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U.A.E. April Bank Deposits Rise 2.1% as Oil Boosts Economy

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June 8 (Bloomberg) -- United Arab Emirates banks’ overall deposits advanced by 2.1 percent in April from the previous month, helping to further ease liquidity in the second-biggest Arab economy.

Bank deposits increased to 1.13 trillion dirhams ($307 billion) from 1.11 trillion dirhams in March, according to data posted on the central bank’s website today. Lending rose 0.6 percent to 1.05 trillion dirhams, which lowered the industry’s loans-to-deposits ratio to 93.4 percent in April from 98.3 percent at the end of December, the data showed.

The increase in deposits “reflects the high oil prices benefiting the economy,” Giyas Gokkent, group chief economist at the National Bank of Abu Dhabi PJSC, said in a telephone interview. “We will probably continue to see relatively robust deposit growth as long as oil prices remain firm.”

U.A.E. banks faced a shortage of deposits from the onset of the global financial crisis in September 2008 as foreign investors speculating on a revaluation of the currency pulled out and credit markets froze. The loan-to-deposits ratio was 108 percent at the end of 2008.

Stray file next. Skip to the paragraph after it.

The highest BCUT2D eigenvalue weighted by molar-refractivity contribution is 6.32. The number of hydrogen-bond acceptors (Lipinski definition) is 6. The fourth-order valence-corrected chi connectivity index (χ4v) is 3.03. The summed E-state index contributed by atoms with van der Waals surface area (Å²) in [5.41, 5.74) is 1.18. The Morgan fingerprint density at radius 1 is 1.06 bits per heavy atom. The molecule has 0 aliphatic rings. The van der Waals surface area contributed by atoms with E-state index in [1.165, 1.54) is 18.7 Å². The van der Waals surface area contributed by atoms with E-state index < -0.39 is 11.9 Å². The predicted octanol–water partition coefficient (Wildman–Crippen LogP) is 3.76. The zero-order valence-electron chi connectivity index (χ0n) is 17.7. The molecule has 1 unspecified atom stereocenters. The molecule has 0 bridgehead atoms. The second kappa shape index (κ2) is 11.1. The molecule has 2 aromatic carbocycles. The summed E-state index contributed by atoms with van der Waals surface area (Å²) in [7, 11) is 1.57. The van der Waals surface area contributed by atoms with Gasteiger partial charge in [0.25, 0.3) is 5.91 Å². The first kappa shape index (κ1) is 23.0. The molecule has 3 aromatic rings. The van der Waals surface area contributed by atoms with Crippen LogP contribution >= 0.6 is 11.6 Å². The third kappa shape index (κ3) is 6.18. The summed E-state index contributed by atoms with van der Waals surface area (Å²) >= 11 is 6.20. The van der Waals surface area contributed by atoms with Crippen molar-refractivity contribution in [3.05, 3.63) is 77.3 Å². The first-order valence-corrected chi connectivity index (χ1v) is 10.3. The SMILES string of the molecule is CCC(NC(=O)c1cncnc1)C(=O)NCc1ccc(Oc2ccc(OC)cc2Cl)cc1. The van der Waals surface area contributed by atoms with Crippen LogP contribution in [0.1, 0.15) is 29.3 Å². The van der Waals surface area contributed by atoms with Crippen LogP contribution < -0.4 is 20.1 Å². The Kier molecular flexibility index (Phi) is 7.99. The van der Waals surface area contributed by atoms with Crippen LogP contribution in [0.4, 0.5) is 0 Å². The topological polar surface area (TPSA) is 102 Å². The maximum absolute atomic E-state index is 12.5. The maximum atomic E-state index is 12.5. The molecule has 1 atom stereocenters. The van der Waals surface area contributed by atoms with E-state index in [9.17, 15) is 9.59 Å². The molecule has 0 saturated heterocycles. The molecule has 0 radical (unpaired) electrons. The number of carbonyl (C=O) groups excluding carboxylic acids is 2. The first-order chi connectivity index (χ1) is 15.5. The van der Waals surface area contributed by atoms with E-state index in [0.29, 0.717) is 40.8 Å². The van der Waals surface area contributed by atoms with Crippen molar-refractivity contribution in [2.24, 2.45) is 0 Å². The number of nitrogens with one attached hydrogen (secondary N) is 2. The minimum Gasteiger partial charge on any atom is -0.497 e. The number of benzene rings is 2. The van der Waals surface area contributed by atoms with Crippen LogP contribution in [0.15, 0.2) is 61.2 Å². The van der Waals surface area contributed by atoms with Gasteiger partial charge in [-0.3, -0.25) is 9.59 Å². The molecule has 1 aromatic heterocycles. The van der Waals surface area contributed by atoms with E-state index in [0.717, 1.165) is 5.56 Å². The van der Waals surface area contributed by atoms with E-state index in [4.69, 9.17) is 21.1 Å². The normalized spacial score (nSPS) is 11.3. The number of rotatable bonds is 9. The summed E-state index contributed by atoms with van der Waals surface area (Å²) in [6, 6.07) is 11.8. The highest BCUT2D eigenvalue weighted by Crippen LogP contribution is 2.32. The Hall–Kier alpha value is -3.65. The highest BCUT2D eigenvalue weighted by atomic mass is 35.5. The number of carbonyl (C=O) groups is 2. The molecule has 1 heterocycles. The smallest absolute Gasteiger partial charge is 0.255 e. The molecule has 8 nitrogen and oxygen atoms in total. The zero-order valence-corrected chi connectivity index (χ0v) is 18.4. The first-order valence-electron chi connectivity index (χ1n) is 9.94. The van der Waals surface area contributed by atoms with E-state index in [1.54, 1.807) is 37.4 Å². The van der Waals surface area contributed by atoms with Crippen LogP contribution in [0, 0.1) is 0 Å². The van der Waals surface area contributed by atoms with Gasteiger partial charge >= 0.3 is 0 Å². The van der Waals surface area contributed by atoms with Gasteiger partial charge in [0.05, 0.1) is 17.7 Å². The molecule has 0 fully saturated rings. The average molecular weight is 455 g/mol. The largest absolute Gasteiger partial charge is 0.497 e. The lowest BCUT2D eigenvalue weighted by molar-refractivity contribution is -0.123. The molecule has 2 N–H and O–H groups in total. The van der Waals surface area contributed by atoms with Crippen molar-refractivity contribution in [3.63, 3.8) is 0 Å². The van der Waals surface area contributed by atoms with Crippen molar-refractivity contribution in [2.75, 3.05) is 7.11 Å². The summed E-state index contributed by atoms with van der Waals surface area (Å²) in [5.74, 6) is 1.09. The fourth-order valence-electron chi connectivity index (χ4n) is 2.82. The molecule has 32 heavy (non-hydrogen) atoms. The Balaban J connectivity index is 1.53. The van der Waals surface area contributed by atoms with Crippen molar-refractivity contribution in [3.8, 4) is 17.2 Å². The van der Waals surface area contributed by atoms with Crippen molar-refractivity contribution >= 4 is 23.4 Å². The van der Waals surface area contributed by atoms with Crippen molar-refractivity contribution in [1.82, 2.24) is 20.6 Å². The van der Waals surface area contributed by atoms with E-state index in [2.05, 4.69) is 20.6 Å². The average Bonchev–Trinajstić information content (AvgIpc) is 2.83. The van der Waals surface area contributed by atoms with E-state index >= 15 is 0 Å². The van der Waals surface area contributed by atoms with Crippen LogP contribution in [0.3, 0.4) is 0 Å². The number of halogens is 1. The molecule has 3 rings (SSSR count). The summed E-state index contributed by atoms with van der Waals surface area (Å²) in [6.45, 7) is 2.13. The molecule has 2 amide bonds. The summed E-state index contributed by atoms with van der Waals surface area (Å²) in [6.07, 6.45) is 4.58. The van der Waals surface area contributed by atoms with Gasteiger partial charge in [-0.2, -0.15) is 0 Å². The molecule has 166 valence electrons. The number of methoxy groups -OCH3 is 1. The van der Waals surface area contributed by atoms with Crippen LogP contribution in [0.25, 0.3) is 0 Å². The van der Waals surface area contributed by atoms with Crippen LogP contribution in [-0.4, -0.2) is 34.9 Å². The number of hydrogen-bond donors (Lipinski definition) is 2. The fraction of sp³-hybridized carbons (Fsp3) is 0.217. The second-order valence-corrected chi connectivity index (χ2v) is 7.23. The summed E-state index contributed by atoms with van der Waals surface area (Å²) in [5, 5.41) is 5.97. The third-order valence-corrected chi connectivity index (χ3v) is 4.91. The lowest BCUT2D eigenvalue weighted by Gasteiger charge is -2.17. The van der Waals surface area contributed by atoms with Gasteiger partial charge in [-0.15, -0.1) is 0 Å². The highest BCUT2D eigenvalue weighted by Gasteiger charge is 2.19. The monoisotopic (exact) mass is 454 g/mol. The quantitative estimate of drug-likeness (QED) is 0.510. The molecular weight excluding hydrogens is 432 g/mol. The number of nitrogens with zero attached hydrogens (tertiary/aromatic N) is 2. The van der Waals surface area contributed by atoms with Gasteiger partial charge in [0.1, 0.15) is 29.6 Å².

It’s the third consecutive month that U.A.E. bank deposits have recorded strong growth. The banking industry has already added 78.7 billion dirhams in deposits this year compared with 67 billion dirhams in all of 2010.

Gokkent said he expects bank lending to improve in the second half as “the system is very comfortable in terms of liquidity and that liquidity has to go somewhere.”

Lending

Bank lending in the U.A.E. increased by 2.2 percent in the four months through April after advancing by 1.3 percent in 2010. Bank credit rose at more than 30 percent annually between 2005 and 2008 as higher oil revenue spurred economic growth.

Non-performing loans as a percentage of gross lending increased to 4.2 percent at the end of April from 4.1 percent at the end of December, according to the central bank data.

The non-performing loans ratio of U.A.E. banks will continue to climb through 2011 and should peak by the end of year or by the first half of 2012, brokerage company Beltone Financial said in a report today.

To contact the reporters on this story: Arif Sharif in Dubai at asharif2@bloomberg.net

To contact the editor responsible for this story: Edward Evans at Eevans3@bloomberg.net

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